• Never change the mark a student has given him/herself. Prompt, instead, for honesty. An important part of whole class self-monitoring in my classroom is input from other students. I might ask another student to give opinion about the behavior of another student, or into the honesty of the students report.
  • Teach appropriate group interaction. Teach students how to give honest, appropriate and polite opinions about each others' self-reports. Teach how to give specific compliments for honesty and appropriate behavior.
  • Gradually let the students take over. At first, I had to mediate all behavior check discussions. Now the students discuss each other's behavior and honesty among their table groups at each check. I circulate to give praise for any honest reports and for specific, appropriate criticism and compliments.
  • Tattle only at behavior checks. (Unless, of course, a student physically harms or threatens.) Before a student can tattle on another student, she or he must give two compliments about that student.
  • Teacher-talk should be at least 3:1 positive to negative throughout the day. This sets the tone for positive talk at behavior checks, and really helps keep the students thinking positively about their behavior. Positive statements should be as specific as possible. Negative statements should be as nonjudgemental and free from emotion as possible. How do you know if you are maintaining a 3:1 ratio? Have someone keep a tally of your statements for a half-hour or so. Some teachers wear a counter on their risk to keep track of their statements. A 3:1 ratio may sound easy, but it really takes some practice for most of us to achieve that ratio. Try going an hour with no negative statements. In addition, the 3:1 ratio should apply to every student in your class. Maintaining 3:1 positive with little Amber is easy, but you may have to work on your statements toward Shawn.
  • Gradually increase the time between behavior checks. This is part of extinction. I usually increase the interval from a half hour to an hour after a few months. At the hourly behavior checks, the students discuss and give themselves marks for behavior in the two preceding time slots. When I first increase the time, we spend a week having a short "behavior thinking time" at the cue to the half-hour slots when the card is not used.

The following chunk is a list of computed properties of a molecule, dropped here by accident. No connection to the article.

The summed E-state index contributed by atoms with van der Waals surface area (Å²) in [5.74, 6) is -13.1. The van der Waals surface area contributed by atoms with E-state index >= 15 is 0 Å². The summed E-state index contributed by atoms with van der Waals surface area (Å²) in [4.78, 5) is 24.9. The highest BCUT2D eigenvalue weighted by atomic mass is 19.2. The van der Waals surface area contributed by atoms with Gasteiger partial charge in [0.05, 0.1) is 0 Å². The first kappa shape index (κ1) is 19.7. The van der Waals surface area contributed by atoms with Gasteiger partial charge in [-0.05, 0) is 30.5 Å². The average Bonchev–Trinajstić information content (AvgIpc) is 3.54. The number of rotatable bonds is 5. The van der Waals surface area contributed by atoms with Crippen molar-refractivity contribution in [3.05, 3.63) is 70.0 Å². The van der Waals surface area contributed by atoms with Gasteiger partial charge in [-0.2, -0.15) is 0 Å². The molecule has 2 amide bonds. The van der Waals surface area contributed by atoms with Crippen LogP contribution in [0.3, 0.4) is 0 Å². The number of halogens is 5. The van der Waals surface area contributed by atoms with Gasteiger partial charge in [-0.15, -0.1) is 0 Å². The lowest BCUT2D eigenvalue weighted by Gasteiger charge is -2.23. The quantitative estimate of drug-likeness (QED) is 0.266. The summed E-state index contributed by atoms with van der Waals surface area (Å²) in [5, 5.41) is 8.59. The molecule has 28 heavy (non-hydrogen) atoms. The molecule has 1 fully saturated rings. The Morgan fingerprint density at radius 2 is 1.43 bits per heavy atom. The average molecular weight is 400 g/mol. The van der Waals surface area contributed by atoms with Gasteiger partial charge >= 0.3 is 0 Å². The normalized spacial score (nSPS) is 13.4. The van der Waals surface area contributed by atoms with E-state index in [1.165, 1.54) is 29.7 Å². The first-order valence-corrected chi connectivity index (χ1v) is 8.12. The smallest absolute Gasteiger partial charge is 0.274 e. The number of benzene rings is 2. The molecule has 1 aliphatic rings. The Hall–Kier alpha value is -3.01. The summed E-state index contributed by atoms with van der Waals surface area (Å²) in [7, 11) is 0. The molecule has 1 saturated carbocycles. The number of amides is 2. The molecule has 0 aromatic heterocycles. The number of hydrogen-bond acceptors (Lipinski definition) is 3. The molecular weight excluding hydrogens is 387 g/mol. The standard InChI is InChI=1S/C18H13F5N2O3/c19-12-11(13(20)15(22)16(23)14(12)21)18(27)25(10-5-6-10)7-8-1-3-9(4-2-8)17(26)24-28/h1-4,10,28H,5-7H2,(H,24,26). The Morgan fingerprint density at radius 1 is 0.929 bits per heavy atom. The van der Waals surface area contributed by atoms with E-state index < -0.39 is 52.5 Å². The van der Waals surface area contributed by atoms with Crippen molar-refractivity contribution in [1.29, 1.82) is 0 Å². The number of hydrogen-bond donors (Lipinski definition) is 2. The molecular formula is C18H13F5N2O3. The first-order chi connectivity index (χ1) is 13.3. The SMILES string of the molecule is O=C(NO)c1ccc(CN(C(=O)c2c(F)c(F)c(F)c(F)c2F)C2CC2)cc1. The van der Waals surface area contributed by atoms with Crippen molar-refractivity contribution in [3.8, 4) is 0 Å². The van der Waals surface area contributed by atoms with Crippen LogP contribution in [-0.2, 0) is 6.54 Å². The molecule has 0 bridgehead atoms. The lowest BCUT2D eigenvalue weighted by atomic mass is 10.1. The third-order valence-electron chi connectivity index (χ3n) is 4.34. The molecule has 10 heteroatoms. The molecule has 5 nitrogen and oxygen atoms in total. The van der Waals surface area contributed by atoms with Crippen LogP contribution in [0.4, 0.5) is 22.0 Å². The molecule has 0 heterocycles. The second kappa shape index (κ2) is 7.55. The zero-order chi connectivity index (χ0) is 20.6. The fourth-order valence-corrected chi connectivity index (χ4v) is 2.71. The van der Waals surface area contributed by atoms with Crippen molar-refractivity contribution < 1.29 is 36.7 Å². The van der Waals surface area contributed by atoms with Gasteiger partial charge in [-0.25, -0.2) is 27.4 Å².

• Do not increase the time between cues. I keep my timer cue going off at half-hour intervals even when nobody in the class is using a conduct sheet. It often triggers the operant response and signals the class to monitor their behavior.
  • Make a big deal of extinction. I call it "graduation" from the conduct card and give out a special certificate when a student has graduated. With primary grades I have also arranged to have graduations announced to the whole school during the morning announcements. My class knows the criteria for graduation - it is specific and we review it regularly.
  • Apply self-monitoring to work habits and learning. Becoming responsible for one's own learning and work is a big part of the criteria for graduation from the conduct sheet in my classroom.
  • Let parents know what is going on. I have had a very positive response from parents about whole class self-monitoring. In a recent parent survey, many of my responding parents mentioned in the comments section that their children were more aware of and honest about their behavior. One parent in my classroom even used a modified version of the system at home.
  • Give it time. Inappropriate behavior may increase substantially when the system is initiated. Testing its limits is natural for the students. Be consistent, keep praising honesty and in two or three weeks, you should be seeing some pleasant results.
  • It works. Frequent behavior checks seem like a big interruption to the instructional day, and at first they are. However, I found that I had a noticeable increase in teaching time once the system became established. On-task time increased greatly, especially among targeted students. Classroom Interruptions, especially for tattling, decreased. Students need time to adapt to a whole class self-monitoring system and so does a teacher. It takes a good deal of energy and "with-it-ness" to adapt to the behavior checks and to ease initial class discussions. Nevertheless, in my experience, the rewards you receive later - a relaxed, functioning classroom and mature, responsible students - make the extra effort more than worth it.

  • questions? click here to e-mail mr. roemer